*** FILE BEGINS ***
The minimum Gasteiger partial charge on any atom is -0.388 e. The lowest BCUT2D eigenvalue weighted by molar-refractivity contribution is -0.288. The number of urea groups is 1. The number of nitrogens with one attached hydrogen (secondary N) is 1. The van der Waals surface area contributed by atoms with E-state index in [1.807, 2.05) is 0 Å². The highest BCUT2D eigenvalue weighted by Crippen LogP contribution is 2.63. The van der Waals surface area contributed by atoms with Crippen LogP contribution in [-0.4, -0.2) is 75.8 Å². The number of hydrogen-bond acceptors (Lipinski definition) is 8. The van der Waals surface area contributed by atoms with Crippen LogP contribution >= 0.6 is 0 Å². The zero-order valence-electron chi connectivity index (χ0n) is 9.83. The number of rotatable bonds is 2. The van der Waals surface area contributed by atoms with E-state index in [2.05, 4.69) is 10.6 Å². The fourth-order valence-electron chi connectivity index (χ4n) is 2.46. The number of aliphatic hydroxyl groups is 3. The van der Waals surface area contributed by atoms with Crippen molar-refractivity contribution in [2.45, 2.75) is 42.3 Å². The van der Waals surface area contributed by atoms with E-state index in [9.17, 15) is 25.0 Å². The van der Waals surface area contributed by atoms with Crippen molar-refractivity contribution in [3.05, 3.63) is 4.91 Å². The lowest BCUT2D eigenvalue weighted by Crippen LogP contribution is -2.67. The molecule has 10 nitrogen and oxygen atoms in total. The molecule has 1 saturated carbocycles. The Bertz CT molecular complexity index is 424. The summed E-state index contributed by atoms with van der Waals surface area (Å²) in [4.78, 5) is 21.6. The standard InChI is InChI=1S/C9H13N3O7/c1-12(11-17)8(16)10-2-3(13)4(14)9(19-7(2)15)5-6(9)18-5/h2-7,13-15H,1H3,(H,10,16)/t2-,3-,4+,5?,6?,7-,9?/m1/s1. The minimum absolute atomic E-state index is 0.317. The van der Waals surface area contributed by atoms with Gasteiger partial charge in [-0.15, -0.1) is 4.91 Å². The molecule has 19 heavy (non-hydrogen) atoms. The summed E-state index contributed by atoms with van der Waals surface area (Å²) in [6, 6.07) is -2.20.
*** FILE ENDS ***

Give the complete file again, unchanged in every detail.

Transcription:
The minimum Gasteiger partial charge on any atom is -0.388 e. The lowest BCUT2D eigenvalue weighted by molar-refractivity contribution is -0.288. The number of urea groups is 1. The number of nitrogens with one attached hydrogen (secondary N) is 1. The van der Waals surface area contributed by atoms with E-state index in [1.807, 2.05) is 0 Å². The highest BCUT2D eigenvalue weighted by Crippen LogP contribution is 2.63. The van der Waals surface area contributed by atoms with Crippen LogP contribution in [-0.4, -0.2) is 75.8 Å². The number of hydrogen-bond acceptors (Lipinski definition) is 8. The van der Waals surface area contributed by atoms with Crippen LogP contribution >= 0.6 is 0 Å². The zero-order valence-electron chi connectivity index (χ0n) is 9.83. The number of rotatable bonds is 2. The van der Waals surface area contributed by atoms with E-state index in [2.05, 4.69) is 10.6 Å². The fourth-order valence-electron chi connectivity index (χ4n) is 2.46. The number of aliphatic hydroxyl groups is 3. The van der Waals surface area contributed by atoms with Crippen molar-refractivity contribution in [2.45, 2.75) is 42.3 Å². The van der Waals surface area contributed by atoms with E-state index in [9.17, 15) is 25.0 Å². The van der Waals surface area contributed by atoms with Crippen molar-refractivity contribution in [3.05, 3.63) is 4.91 Å². The lowest BCUT2D eigenvalue weighted by Crippen LogP contribution is -2.67. The molecule has 10 nitrogen and oxygen atoms in total. The molecule has 1 saturated carbocycles. The Bertz CT molecular complexity index is 424. The summed E-state index contributed by atoms with van der Waals surface area (Å²) in [4.78, 5) is 21.6. The standard InChI is InChI=1S/C9H13N3O7/c1-12(11-17)8(16)10-2-3(13)4(14)9(19-7(2)15)5-6(9)18-5/h2-7,13-15H,1H3,(H,10,16)/t2-,3-,4+,5?,6?,7-,9?/m1/s1. The minimum absolute atomic E-state index is 0.317. The van der Waals surface area contributed by atoms with Gasteiger partial charge in [-0.15, -0.1) is 4.91 Å². The molecule has 19 heavy (non-hydrogen) atoms. The summed E-state index contributed by atoms with van der Waals surface area (Å²) in [6, 6.07) is -2.20.